Evaporation Ponds: What are They; Why Some Concerns

by Kenneth Tanji, Univ of California, Davis, United States,
Stephen Ford, Univ of California, Davis, United States,
Anthony Toto, Univ of California, Davis, United States,
Joseph Summers, Univ of California, Davis, United States,
Lyman Willardson, Univ of California, Davis, United States,

Document Type: Proceeding Paper

Part of: Management of Irrigation and Drainage Systems: Integrated Perspectives


This is the first of eight papers about agricultural evaporation ponds or basins. This paper describes what evaporation ponds are and why there are some concerns about them. Evaporation ponds are used worldwide in areas where there are constraints or restrictions on the discharge of saline drainwaters to natural salt sinks such as the oceans and closed basins, or into constructed drainage facilities. Drainwaters impounded in such ponds are desiccated by evaporation. In this desiccating process, the dissolved mineral salts and trace elements are evapoconcentrated to elevated levels. Eventually, evaporite minerals precipitate from the pond waters. As the salts and trace elements accumulate in ponds, they may pose a hazard to wildlife attracted to the ponds and seepage losses may degrade the quality of adjacent surface and ground waters. Management options for the disposal and reuse of salt deposits have yet to be developed.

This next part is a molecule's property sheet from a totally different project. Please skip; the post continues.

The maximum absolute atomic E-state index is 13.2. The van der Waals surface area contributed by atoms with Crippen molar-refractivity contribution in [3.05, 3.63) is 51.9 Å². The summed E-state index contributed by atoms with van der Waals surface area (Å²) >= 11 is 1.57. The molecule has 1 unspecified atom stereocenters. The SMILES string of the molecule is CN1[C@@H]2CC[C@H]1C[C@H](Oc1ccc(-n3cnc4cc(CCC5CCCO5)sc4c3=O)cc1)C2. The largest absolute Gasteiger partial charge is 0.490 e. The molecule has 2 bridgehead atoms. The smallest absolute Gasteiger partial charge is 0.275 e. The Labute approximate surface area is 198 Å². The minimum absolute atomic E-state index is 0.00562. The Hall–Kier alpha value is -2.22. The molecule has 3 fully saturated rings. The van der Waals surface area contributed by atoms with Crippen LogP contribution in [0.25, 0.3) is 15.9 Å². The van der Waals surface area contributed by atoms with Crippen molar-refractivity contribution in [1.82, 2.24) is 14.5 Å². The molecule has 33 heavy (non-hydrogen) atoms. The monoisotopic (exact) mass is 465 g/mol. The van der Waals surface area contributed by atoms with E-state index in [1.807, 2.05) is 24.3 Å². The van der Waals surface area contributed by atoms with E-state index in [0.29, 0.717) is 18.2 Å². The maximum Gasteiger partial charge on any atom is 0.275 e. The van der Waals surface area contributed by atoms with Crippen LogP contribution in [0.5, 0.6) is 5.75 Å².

Subject Headings: Evaporation | Ponds | Salt water | Minerals | Drainage | Groundwater | Groundwater quality | Drainage basins

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